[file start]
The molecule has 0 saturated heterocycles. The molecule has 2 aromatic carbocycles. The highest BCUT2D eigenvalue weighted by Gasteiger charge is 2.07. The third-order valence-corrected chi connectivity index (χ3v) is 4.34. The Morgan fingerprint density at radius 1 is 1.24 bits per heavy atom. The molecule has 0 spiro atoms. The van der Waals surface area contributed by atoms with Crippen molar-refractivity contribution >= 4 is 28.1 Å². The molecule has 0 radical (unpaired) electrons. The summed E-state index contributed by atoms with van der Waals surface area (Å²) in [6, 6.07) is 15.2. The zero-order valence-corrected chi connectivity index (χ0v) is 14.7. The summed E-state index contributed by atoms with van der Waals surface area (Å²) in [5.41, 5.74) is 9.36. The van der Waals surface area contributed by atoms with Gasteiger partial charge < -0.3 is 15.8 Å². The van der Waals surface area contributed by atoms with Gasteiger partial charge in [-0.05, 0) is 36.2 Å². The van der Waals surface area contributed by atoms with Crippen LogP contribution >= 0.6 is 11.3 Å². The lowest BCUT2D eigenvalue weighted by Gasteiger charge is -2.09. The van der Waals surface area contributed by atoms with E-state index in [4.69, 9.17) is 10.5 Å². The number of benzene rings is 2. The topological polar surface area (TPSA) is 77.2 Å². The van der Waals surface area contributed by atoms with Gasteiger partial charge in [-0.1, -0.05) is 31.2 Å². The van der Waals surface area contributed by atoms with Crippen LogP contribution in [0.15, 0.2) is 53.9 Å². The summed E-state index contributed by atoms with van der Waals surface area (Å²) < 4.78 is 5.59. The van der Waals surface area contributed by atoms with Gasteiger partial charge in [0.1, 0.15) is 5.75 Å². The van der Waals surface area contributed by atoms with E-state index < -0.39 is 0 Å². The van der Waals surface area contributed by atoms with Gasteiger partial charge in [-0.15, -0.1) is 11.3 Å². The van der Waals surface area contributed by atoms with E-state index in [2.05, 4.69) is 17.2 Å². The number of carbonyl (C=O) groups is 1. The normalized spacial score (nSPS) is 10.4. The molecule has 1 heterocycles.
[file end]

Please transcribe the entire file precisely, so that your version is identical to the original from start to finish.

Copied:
The molecule has 0 saturated heterocycles. The molecule has 2 aromatic carbocycles. The highest BCUT2D eigenvalue weighted by Gasteiger charge is 2.07. The third-order valence-corrected chi connectivity index (χ3v) is 4.34. The Morgan fingerprint density at radius 1 is 1.24 bits per heavy atom. The molecule has 0 spiro atoms. The van der Waals surface area contributed by atoms with Crippen molar-refractivity contribution >= 4 is 28.1 Å². The molecule has 0 radical (unpaired) electrons. The summed E-state index contributed by atoms with van der Waals surface area (Å²) in [6, 6.07) is 15.2. The zero-order valence-corrected chi connectivity index (χ0v) is 14.7. The summed E-state index contributed by atoms with van der Waals surface area (Å²) in [5.41, 5.74) is 9.36. The van der Waals surface area contributed by atoms with Gasteiger partial charge < -0.3 is 15.8 Å². The van der Waals surface area contributed by atoms with Gasteiger partial charge in [-0.05, 0) is 36.2 Å². The van der Waals surface area contributed by atoms with Crippen LogP contribution >= 0.6 is 11.3 Å². The lowest BCUT2D eigenvalue weighted by Gasteiger charge is -2.09. The van der Waals surface area contributed by atoms with E-state index in [4.69, 9.17) is 10.5 Å². The number of benzene rings is 2. The topological polar surface area (TPSA) is 77.2 Å². The van der Waals surface area contributed by atoms with Gasteiger partial charge in [-0.1, -0.05) is 31.2 Å². The van der Waals surface area contributed by atoms with Crippen LogP contribution in [0.15, 0.2) is 53.9 Å². The summed E-state index contributed by atoms with van der Waals surface area (Å²) < 4.78 is 5.59. The van der Waals surface area contributed by atoms with Gasteiger partial charge in [0.1, 0.15) is 5.75 Å². The van der Waals surface area contributed by atoms with E-state index < -0.39 is 0 Å². The van der Waals surface area contributed by atoms with Gasteiger partial charge in [-0.15, -0.1) is 11.3 Å². The van der Waals surface area contributed by atoms with E-state index in [2.05, 4.69) is 17.2 Å². The number of carbonyl (C=O) groups is 1. The normalized spacial score (nSPS) is 10.4. The molecule has 1 heterocycles.